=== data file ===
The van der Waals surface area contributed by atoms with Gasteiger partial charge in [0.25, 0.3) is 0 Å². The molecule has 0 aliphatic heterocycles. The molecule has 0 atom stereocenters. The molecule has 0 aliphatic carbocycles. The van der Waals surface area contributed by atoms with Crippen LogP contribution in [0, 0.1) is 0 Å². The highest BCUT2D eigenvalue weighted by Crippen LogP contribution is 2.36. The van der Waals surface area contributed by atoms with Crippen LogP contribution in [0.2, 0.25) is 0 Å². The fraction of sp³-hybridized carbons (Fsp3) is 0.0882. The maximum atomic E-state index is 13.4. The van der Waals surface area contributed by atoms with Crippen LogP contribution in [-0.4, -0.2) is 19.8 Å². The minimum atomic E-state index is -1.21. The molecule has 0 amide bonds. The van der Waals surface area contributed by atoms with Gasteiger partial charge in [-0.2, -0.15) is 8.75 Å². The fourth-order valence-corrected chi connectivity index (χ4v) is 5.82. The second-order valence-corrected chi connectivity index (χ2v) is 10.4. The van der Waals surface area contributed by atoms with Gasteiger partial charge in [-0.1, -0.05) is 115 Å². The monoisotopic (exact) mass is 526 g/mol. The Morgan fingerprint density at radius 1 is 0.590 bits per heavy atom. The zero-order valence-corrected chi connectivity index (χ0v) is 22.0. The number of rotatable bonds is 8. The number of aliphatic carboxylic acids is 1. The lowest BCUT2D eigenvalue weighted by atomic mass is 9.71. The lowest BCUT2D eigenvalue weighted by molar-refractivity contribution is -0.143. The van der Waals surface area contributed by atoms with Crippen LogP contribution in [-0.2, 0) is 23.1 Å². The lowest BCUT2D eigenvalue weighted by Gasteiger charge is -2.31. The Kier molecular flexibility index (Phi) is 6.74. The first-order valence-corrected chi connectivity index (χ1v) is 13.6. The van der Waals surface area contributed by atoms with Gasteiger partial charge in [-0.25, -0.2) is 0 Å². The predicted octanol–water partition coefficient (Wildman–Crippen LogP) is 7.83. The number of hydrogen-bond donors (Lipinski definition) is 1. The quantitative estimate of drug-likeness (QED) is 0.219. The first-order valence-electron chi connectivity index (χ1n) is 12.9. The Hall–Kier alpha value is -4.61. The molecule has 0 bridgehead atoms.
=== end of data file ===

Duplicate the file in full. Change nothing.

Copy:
The van der Waals surface area contributed by atoms with Gasteiger partial charge in [0.25, 0.3) is 0 Å². The molecule has 0 aliphatic heterocycles. The molecule has 0 atom stereocenters. The molecule has 0 aliphatic carbocycles. The van der Waals surface area contributed by atoms with Crippen LogP contribution in [0, 0.1) is 0 Å². The highest BCUT2D eigenvalue weighted by Crippen LogP contribution is 2.36. The van der Waals surface area contributed by atoms with Crippen LogP contribution in [0.2, 0.25) is 0 Å². The fraction of sp³-hybridized carbons (Fsp3) is 0.0882. The maximum atomic E-state index is 13.4. The van der Waals surface area contributed by atoms with Crippen LogP contribution in [-0.4, -0.2) is 19.8 Å². The minimum atomic E-state index is -1.21. The molecule has 0 amide bonds. The van der Waals surface area contributed by atoms with Gasteiger partial charge in [-0.2, -0.15) is 8.75 Å². The fourth-order valence-corrected chi connectivity index (χ4v) is 5.82. The second-order valence-corrected chi connectivity index (χ2v) is 10.4. The van der Waals surface area contributed by atoms with Gasteiger partial charge in [-0.1, -0.05) is 115 Å². The monoisotopic (exact) mass is 526 g/mol. The Morgan fingerprint density at radius 1 is 0.590 bits per heavy atom. The zero-order valence-corrected chi connectivity index (χ0v) is 22.0. The number of rotatable bonds is 8. The number of aliphatic carboxylic acids is 1. The lowest BCUT2D eigenvalue weighted by atomic mass is 9.71. The lowest BCUT2D eigenvalue weighted by molar-refractivity contribution is -0.143. The van der Waals surface area contributed by atoms with Crippen LogP contribution in [-0.2, 0) is 23.1 Å². The lowest BCUT2D eigenvalue weighted by Gasteiger charge is -2.31. The Kier molecular flexibility index (Phi) is 6.74. The first-order valence-corrected chi connectivity index (χ1v) is 13.6. The van der Waals surface area contributed by atoms with Gasteiger partial charge in [-0.25, -0.2) is 0 Å². The predicted octanol–water partition coefficient (Wildman–Crippen LogP) is 7.83. The number of hydrogen-bond donors (Lipinski definition) is 1. The quantitative estimate of drug-likeness (QED) is 0.219. The first-order valence-electron chi connectivity index (χ1n) is 12.9. The Hall–Kier alpha value is -4.61. The molecule has 0 bridgehead atoms.